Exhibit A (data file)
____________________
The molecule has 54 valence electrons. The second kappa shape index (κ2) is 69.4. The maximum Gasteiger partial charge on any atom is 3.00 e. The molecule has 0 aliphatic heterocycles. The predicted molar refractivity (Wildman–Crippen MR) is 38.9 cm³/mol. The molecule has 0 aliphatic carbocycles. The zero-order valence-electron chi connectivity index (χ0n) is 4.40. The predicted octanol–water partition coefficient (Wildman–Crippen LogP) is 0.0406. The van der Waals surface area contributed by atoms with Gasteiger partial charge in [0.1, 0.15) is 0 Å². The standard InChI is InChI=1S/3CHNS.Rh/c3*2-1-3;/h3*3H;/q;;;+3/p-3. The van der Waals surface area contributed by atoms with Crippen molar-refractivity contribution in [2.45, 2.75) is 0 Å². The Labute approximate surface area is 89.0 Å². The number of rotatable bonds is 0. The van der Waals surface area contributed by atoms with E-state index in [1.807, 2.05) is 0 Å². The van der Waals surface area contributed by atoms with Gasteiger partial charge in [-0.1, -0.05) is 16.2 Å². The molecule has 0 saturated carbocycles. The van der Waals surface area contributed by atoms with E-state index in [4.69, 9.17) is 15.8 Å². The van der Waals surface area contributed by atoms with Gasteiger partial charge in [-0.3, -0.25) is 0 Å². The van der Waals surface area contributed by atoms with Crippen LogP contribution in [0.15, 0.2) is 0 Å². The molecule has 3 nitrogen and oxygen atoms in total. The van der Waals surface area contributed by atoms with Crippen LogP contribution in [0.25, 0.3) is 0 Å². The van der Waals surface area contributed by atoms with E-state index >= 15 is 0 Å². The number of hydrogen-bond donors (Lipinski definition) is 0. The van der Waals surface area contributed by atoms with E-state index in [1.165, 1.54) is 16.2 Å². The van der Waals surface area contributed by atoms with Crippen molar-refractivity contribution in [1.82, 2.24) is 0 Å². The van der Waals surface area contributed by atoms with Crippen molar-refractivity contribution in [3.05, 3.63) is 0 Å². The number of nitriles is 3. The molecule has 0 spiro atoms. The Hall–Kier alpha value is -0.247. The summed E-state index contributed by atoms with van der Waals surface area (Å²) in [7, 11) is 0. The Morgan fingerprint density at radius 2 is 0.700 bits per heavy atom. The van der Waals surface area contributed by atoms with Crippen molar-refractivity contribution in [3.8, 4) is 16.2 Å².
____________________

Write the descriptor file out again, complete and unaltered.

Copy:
The molecule has 54 valence electrons. The second kappa shape index (κ2) is 69.4. The maximum Gasteiger partial charge on any atom is 3.00 e. The molecule has 0 aliphatic heterocycles. The predicted molar refractivity (Wildman–Crippen MR) is 38.9 cm³/mol. The molecule has 0 aliphatic carbocycles. The zero-order valence-electron chi connectivity index (χ0n) is 4.40. The predicted octanol–water partition coefficient (Wildman–Crippen LogP) is 0.0406. The van der Waals surface area contributed by atoms with Gasteiger partial charge in [0.1, 0.15) is 0 Å². The standard InChI is InChI=1S/3CHNS.Rh/c3*2-1-3;/h3*3H;/q;;;+3/p-3. The van der Waals surface area contributed by atoms with Crippen molar-refractivity contribution in [2.45, 2.75) is 0 Å². The Labute approximate surface area is 89.0 Å². The number of rotatable bonds is 0. The van der Waals surface area contributed by atoms with E-state index in [1.807, 2.05) is 0 Å². The van der Waals surface area contributed by atoms with Gasteiger partial charge in [-0.1, -0.05) is 16.2 Å². The molecule has 0 saturated carbocycles. The van der Waals surface area contributed by atoms with E-state index in [4.69, 9.17) is 15.8 Å². The van der Waals surface area contributed by atoms with Gasteiger partial charge in [-0.3, -0.25) is 0 Å². The van der Waals surface area contributed by atoms with Crippen LogP contribution in [0.15, 0.2) is 0 Å². The molecule has 3 nitrogen and oxygen atoms in total. The van der Waals surface area contributed by atoms with Crippen LogP contribution in [0.25, 0.3) is 0 Å². The van der Waals surface area contributed by atoms with E-state index >= 15 is 0 Å². The number of hydrogen-bond donors (Lipinski definition) is 0. The van der Waals surface area contributed by atoms with E-state index in [1.165, 1.54) is 16.2 Å². The van der Waals surface area contributed by atoms with Crippen molar-refractivity contribution in [1.82, 2.24) is 0 Å². The van der Waals surface area contributed by atoms with Crippen molar-refractivity contribution in [3.05, 3.63) is 0 Å². The number of nitriles is 3. The molecule has 0 spiro atoms. The Hall–Kier alpha value is -0.247. The summed E-state index contributed by atoms with van der Waals surface area (Å²) in [7, 11) is 0. The Morgan fingerprint density at radius 2 is 0.700 bits per heavy atom. The van der Waals surface area contributed by atoms with Crippen molar-refractivity contribution in [3.8, 4) is 16.2 Å².